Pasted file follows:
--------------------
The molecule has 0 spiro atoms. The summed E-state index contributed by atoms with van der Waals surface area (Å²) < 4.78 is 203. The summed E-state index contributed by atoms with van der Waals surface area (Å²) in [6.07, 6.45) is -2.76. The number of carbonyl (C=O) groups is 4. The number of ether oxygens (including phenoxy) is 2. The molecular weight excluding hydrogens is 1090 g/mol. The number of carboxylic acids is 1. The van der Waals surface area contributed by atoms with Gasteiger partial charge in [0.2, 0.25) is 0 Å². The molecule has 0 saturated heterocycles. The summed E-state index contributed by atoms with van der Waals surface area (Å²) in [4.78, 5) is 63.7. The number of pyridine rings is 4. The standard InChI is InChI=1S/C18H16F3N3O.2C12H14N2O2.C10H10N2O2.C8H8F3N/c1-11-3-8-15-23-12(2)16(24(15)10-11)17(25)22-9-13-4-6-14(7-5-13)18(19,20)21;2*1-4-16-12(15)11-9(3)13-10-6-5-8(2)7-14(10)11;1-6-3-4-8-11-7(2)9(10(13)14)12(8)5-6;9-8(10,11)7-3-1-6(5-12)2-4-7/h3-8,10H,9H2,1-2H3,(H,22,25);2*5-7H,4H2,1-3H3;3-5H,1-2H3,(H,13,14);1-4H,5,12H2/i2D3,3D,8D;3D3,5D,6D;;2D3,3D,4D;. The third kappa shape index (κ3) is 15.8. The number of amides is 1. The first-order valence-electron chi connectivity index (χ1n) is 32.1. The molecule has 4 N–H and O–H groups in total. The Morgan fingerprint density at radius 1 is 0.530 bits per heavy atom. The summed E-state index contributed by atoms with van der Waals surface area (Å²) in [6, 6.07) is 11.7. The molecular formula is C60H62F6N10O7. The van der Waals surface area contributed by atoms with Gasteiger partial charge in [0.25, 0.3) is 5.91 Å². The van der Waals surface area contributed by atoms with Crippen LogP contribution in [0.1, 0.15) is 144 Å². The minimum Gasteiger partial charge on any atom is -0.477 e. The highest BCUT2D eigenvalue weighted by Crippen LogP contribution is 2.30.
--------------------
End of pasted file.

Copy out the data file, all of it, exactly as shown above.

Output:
The molecule has 0 spiro atoms. The summed E-state index contributed by atoms with van der Waals surface area (Å²) < 4.78 is 203. The summed E-state index contributed by atoms with van der Waals surface area (Å²) in [6.07, 6.45) is -2.76. The number of carbonyl (C=O) groups is 4. The number of ether oxygens (including phenoxy) is 2. The molecular weight excluding hydrogens is 1090 g/mol. The number of carboxylic acids is 1. The van der Waals surface area contributed by atoms with Gasteiger partial charge in [0.2, 0.25) is 0 Å². The molecule has 0 saturated heterocycles. The summed E-state index contributed by atoms with van der Waals surface area (Å²) in [4.78, 5) is 63.7. The number of pyridine rings is 4. The standard InChI is InChI=1S/C18H16F3N3O.2C12H14N2O2.C10H10N2O2.C8H8F3N/c1-11-3-8-15-23-12(2)16(24(15)10-11)17(25)22-9-13-4-6-14(7-5-13)18(19,20)21;2*1-4-16-12(15)11-9(3)13-10-6-5-8(2)7-14(10)11;1-6-3-4-8-11-7(2)9(10(13)14)12(8)5-6;9-8(10,11)7-3-1-6(5-12)2-4-7/h3-8,10H,9H2,1-2H3,(H,22,25);2*5-7H,4H2,1-3H3;3-5H,1-2H3,(H,13,14);1-4H,5,12H2/i2D3,3D,8D;3D3,5D,6D;;2D3,3D,4D;. The third kappa shape index (κ3) is 15.8. The number of amides is 1. The first-order valence-electron chi connectivity index (χ1n) is 32.1. The molecule has 4 N–H and O–H groups in total. The Morgan fingerprint density at radius 1 is 0.530 bits per heavy atom. The summed E-state index contributed by atoms with van der Waals surface area (Å²) in [6, 6.07) is 11.7. The molecular formula is C60H62F6N10O7. The van der Waals surface area contributed by atoms with Gasteiger partial charge in [0.25, 0.3) is 5.91 Å². The van der Waals surface area contributed by atoms with Crippen LogP contribution in [0.1, 0.15) is 144 Å². The minimum Gasteiger partial charge on any atom is -0.477 e. The highest BCUT2D eigenvalue weighted by Crippen LogP contribution is 2.30.